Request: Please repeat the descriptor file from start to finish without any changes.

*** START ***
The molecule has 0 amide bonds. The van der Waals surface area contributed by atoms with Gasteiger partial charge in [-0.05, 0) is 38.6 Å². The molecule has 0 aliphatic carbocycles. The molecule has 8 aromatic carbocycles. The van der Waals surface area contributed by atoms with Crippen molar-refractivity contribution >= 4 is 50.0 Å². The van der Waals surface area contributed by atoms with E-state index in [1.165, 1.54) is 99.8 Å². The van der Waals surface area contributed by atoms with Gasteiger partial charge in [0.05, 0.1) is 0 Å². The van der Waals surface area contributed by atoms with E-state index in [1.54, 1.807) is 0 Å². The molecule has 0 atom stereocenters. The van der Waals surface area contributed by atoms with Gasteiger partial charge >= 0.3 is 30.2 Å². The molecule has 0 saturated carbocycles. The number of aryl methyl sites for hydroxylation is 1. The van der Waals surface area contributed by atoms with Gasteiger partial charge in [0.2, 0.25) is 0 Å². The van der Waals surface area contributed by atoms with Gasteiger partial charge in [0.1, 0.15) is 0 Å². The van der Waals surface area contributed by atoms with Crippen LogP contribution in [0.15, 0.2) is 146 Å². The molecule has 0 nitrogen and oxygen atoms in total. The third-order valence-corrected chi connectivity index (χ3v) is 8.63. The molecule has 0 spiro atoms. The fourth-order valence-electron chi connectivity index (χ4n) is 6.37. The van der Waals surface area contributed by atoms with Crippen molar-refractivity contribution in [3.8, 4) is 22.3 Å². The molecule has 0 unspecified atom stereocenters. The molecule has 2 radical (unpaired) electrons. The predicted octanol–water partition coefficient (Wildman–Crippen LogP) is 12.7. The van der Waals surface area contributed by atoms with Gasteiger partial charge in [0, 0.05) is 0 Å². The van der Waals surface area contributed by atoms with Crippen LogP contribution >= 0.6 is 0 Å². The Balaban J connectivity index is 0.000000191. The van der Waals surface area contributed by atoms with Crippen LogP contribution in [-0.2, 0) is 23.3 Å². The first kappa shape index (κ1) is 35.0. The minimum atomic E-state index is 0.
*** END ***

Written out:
The molecule has 0 amide bonds. The van der Waals surface area contributed by atoms with Gasteiger partial charge in [-0.05, 0) is 38.6 Å². The molecule has 0 aliphatic carbocycles. The molecule has 8 aromatic carbocycles. The van der Waals surface area contributed by atoms with Crippen molar-refractivity contribution >= 4 is 50.0 Å². The van der Waals surface area contributed by atoms with E-state index in [1.165, 1.54) is 99.8 Å². The van der Waals surface area contributed by atoms with Gasteiger partial charge in [0.05, 0.1) is 0 Å². The van der Waals surface area contributed by atoms with E-state index in [1.54, 1.807) is 0 Å². The molecule has 0 atom stereocenters. The van der Waals surface area contributed by atoms with Gasteiger partial charge >= 0.3 is 30.2 Å². The molecule has 0 saturated carbocycles. The number of aryl methyl sites for hydroxylation is 1. The van der Waals surface area contributed by atoms with Gasteiger partial charge in [0.2, 0.25) is 0 Å². The van der Waals surface area contributed by atoms with Gasteiger partial charge in [0.1, 0.15) is 0 Å². The van der Waals surface area contributed by atoms with Crippen LogP contribution in [0.15, 0.2) is 146 Å². The molecule has 0 nitrogen and oxygen atoms in total. The third-order valence-corrected chi connectivity index (χ3v) is 8.63. The molecule has 0 spiro atoms. The fourth-order valence-electron chi connectivity index (χ4n) is 6.37. The van der Waals surface area contributed by atoms with Crippen molar-refractivity contribution in [3.8, 4) is 22.3 Å². The molecule has 0 unspecified atom stereocenters. The molecule has 2 radical (unpaired) electrons. The predicted octanol–water partition coefficient (Wildman–Crippen LogP) is 12.7. The van der Waals surface area contributed by atoms with Gasteiger partial charge in [0, 0.05) is 0 Å². The van der Waals surface area contributed by atoms with Crippen LogP contribution >= 0.6 is 0 Å². The Balaban J connectivity index is 0.000000191. The van der Waals surface area contributed by atoms with Crippen LogP contribution in [-0.2, 0) is 23.3 Å². The first kappa shape index (κ1) is 35.0. The minimum atomic E-state index is 0.